This Beretta Pistol Literally Spits Bullets
1000 rounds a minute? That's pretty insane.
The machine-pistol was hardly a new concept when, in the 1970s, Italian gun-maker Beretta began developing the 93R, a sleek little weapon that practically spews bullets.
Machine-pistols first appeared during World War I. In the 1920s and ’30s Spanish manufacturers Astra and Star produced fully automatic versions of the Mauser C96. In the mid-1930s, Mauser introduced the purpose-designed Schnellfeuer machine-pistol.
Igor Stechkin developed the Stechkin APS in the 1950s. In the ’70s, Heckler & Koch introduced the VP70. Around the same time, Beretta caught the machine-pistol bug.
Responding to demand from the Nucleo Operativo Centrale di Sicurezzaand the Gruppo di Intervento Speciale — the Italian commando units wanted a small, compact weapon for close-protection duties, room-clearing and personal-defense — Beretta launched development of the 93R machine-pistol.
The nine-millimeter-caliber 93R — the R indicates raffica, Italian for “burst” — borrows the basic design of the contemporary Beretta 92 pistol but includes several changes. It has a longer, 15.6-centimeter barrel with ports that function as an integrated compensator. It features a selector switch to allow three-round bursts plus a folding metal foregrip and detachable stock.
As with all machine-pistols, the light weight of the 93R’s recoiling parts means that it boasts an extremely high rate of fire — more than 1,000 rounds per minute. The three-round burst capability, as opposed to full-auto, makes the weapon more controllable than many other machine-pistols are.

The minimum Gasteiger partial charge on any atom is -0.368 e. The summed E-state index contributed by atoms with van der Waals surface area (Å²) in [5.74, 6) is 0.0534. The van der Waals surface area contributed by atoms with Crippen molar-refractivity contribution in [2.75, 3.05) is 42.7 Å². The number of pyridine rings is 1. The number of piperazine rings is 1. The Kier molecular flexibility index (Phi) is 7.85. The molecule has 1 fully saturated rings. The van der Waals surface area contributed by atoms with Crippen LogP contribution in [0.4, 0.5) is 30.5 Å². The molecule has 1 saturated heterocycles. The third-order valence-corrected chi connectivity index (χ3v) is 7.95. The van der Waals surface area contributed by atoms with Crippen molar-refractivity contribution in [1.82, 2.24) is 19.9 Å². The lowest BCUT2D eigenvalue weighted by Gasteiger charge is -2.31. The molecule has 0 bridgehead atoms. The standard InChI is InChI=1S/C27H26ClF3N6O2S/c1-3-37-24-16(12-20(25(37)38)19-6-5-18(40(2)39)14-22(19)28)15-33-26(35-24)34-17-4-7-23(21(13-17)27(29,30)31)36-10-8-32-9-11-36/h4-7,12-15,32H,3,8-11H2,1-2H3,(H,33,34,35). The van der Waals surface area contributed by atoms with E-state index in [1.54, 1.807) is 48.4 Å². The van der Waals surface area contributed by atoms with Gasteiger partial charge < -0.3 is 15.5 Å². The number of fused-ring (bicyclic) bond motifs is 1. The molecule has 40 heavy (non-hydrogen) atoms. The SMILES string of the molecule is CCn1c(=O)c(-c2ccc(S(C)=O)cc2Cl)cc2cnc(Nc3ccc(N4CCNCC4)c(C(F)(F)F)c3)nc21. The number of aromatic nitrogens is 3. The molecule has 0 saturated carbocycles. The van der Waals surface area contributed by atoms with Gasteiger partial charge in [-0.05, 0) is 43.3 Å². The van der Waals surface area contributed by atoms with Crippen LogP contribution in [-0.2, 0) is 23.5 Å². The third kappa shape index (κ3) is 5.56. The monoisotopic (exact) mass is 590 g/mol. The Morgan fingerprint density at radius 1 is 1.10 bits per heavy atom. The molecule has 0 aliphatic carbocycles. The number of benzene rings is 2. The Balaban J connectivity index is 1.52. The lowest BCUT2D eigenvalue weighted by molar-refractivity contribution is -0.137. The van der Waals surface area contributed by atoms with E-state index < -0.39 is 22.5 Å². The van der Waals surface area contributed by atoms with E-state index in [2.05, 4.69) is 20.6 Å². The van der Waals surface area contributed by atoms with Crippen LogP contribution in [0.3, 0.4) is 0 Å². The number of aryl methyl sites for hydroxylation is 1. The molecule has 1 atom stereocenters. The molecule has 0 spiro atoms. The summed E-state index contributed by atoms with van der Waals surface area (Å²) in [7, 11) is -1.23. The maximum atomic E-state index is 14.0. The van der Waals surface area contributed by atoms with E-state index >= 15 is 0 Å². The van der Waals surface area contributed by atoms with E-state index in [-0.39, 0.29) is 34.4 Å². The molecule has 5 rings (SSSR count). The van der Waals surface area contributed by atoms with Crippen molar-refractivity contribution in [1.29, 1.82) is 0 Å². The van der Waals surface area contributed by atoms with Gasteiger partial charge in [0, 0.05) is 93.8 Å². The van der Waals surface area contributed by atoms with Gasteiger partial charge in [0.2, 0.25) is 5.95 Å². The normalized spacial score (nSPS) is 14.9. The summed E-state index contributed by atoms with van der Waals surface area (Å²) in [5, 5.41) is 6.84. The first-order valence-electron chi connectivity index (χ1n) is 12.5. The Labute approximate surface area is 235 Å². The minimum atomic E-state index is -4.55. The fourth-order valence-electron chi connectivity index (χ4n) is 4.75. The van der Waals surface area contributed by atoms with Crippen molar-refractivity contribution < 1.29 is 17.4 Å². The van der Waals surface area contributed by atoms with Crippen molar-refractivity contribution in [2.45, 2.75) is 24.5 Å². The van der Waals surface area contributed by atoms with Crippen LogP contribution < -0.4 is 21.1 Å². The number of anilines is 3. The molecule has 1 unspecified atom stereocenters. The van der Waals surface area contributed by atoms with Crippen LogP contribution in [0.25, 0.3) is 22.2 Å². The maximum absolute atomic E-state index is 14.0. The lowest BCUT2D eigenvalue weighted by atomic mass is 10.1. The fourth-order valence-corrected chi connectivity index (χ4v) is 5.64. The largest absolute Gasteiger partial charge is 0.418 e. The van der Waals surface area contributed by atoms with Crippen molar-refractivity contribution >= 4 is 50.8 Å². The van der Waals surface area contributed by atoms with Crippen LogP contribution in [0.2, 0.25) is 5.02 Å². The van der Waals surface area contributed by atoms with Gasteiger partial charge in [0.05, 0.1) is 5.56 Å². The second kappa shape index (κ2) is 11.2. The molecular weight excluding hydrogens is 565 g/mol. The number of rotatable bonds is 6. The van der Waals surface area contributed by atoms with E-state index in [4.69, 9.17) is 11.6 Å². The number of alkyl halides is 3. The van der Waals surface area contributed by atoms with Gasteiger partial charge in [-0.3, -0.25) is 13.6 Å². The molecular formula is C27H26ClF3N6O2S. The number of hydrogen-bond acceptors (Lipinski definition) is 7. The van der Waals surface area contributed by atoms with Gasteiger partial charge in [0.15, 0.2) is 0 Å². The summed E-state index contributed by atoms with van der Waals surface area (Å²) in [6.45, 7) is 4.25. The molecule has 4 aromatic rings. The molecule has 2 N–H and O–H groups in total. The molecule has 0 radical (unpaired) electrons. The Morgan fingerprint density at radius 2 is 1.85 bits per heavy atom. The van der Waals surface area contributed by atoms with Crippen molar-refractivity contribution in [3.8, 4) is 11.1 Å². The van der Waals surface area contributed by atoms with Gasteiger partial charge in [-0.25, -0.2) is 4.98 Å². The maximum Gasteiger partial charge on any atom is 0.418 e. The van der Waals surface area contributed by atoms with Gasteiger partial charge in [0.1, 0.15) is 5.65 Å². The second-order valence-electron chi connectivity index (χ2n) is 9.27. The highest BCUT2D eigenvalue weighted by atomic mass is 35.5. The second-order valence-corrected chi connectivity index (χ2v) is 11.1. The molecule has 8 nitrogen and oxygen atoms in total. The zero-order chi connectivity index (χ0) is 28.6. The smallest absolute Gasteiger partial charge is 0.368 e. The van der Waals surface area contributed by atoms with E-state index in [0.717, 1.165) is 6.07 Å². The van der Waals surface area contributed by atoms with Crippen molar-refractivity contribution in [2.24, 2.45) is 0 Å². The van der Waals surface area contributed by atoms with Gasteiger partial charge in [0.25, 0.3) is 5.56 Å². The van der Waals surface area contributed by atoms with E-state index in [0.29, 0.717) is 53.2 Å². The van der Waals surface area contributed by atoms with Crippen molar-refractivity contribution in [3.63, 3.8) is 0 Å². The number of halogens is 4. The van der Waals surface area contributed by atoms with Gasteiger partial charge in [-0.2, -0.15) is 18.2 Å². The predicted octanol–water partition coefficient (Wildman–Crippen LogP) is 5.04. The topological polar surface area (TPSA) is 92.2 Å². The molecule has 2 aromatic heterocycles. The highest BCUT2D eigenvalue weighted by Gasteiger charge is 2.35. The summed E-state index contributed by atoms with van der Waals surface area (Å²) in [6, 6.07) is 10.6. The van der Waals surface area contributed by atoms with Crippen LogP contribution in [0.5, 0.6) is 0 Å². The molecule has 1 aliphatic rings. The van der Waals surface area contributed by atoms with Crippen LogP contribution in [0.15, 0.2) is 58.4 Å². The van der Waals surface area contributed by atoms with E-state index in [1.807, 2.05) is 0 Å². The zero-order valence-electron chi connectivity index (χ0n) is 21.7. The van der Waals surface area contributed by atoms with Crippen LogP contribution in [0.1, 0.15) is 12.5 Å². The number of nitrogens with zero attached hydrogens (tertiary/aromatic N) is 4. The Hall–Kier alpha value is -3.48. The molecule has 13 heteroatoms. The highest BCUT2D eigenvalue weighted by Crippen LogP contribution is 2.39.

The Beretta 93R feeds from a 20-round magazine but can also take the standard 15-round magazines used by the Beretta 92. While outwardly similar to the 92, the 93R is a larger weapon. Parts interchangeability is minimal. The 93R’s trigger mechanism is completely different than the 92’s is.
The 93R is also slightly heavier, weighing 1,170 grams compared to the 92′s 950 grams. Beretta mounted the 93R’s safety on the weapon’s frame, using the same pin as the fire selector.
Production of the 93R ceased in the 1990s, but the NOCS and GIS continue to use the weapon. It has appeared in many films, television shows and video games.
This article by Matthew Moss originally appeared at War is Boring in 2017. It is being reposted due to reader interest.
Image: Wikimedia Commons